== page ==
A Sub Shifting Linear Feedback Shift Register (SSLFSR) is a modification to the standard procedure of a Linear Feedback Shift Register (LFSR). Here I will be walking through the modification by comparing and contrasting a 4 bit SSLFSR to a 4 bit LFSR.

Using the taps 0 and 1, a 4 bit LFSR will progress through every possible 4 bit state except for the 0 state. Starting at the above value of 6 and shifting towards the Least Significant Bit (LSB, in the drawing above that’s the farthest right bit), the LFSR will move through the states as such: 6, 11, 5, 10, 13, 14, 15, 7, 3, 1, 8, 4, 2, 9, 12, and back to 6. These states will always be in this order and will repeat in this cycle indefinitely.

A 4 bit SSLFSR has a few additions to it’s LFSR counterpart. First there is a simple **counter** that increments once for each shift the register goes through. When the counter reaches a defined **interval** the counter is reset back to zero and the register undergoes a **subshift** instead of the usual shift. A subshift uses the least significant half of the register, called the **subregister**, as if it were a stand alone LFSR. A 2 bit LFSR uses both of it’s bits as taps. The fact that these two bits are the same bits as the taps of the full 4 bit LFSR seem merely to be a coincidence (this relationship is not observed in registers with more bits). It’s important to note that while the register will never have the value of 0, the subregister on occasion will. If a subshift happens while the subregister is 0, no exception is made.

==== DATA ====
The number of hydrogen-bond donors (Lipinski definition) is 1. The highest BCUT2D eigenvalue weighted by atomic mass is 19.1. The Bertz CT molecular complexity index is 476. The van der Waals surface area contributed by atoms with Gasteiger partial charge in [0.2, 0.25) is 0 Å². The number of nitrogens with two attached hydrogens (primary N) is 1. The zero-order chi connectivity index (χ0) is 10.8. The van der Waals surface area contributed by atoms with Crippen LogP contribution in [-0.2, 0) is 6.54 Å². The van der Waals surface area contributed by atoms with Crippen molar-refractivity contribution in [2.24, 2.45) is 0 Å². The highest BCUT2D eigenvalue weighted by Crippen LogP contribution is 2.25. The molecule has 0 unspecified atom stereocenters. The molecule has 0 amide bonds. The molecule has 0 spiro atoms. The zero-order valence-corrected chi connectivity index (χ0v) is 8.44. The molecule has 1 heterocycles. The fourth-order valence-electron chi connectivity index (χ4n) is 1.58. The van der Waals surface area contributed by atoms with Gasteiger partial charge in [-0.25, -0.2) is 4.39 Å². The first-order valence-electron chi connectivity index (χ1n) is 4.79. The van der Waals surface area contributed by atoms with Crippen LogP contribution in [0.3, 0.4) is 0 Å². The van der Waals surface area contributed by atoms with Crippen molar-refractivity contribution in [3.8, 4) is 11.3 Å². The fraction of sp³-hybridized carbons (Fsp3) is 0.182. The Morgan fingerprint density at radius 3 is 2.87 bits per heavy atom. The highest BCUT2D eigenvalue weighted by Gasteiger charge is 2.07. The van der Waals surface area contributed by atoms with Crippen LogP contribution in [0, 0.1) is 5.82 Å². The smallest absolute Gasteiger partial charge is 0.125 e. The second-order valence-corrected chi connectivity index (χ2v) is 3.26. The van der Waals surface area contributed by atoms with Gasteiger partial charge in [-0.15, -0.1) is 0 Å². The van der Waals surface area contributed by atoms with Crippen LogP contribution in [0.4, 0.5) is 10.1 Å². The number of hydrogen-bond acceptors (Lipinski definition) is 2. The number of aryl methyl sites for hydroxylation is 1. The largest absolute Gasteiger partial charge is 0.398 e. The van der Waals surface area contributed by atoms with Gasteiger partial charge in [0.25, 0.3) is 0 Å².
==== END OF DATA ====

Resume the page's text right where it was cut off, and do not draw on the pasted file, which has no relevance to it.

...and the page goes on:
It’s important to note that the **value** of the register is solely the bits in the register where the **state** of the register consists of both the bits in the register as well as the value of the count. A maximal length LFSR of *n* bits has *2^n-1* states. A maximal length SSLFSR with *n* bits in the full register, with the *n/2* LSB bits as the subregister, and an interval *i* has *(2^n-1)*(i+1)* states. The maximal length intervals for a 4 bit SSLFSR are 7, 11, and 13. Due to the cyclic nature of LFSRs, 22, 26, and 28 also work due to going through an entire LFSR cycle before subshifting (7+15, 11+15, 13+15). During a maximal length SSLFSR, each register value will be reached exactly *i+1* times, once for each possible count value. For instance, above I start at value 6 with a count of 0. The next time a register value of 6 happens, there is a count of 3, then 7, 1, 4, 6, 2, and finally 5 before the cycle starts over back at a value of 6 with a count of 0.

Use of a non-maximal length interval produces a variety of results. A non-maximal length interval will reach some of the states before matching the starting state and repeating the cycle. Depending on what state the SSLFSR is started on, different sets of states are possible. Each set of states will be mutually exclusive and the union of all the sets will include all possible sets.

Research has not yet produced a way to determine maximal length intervals by any method other than brute force.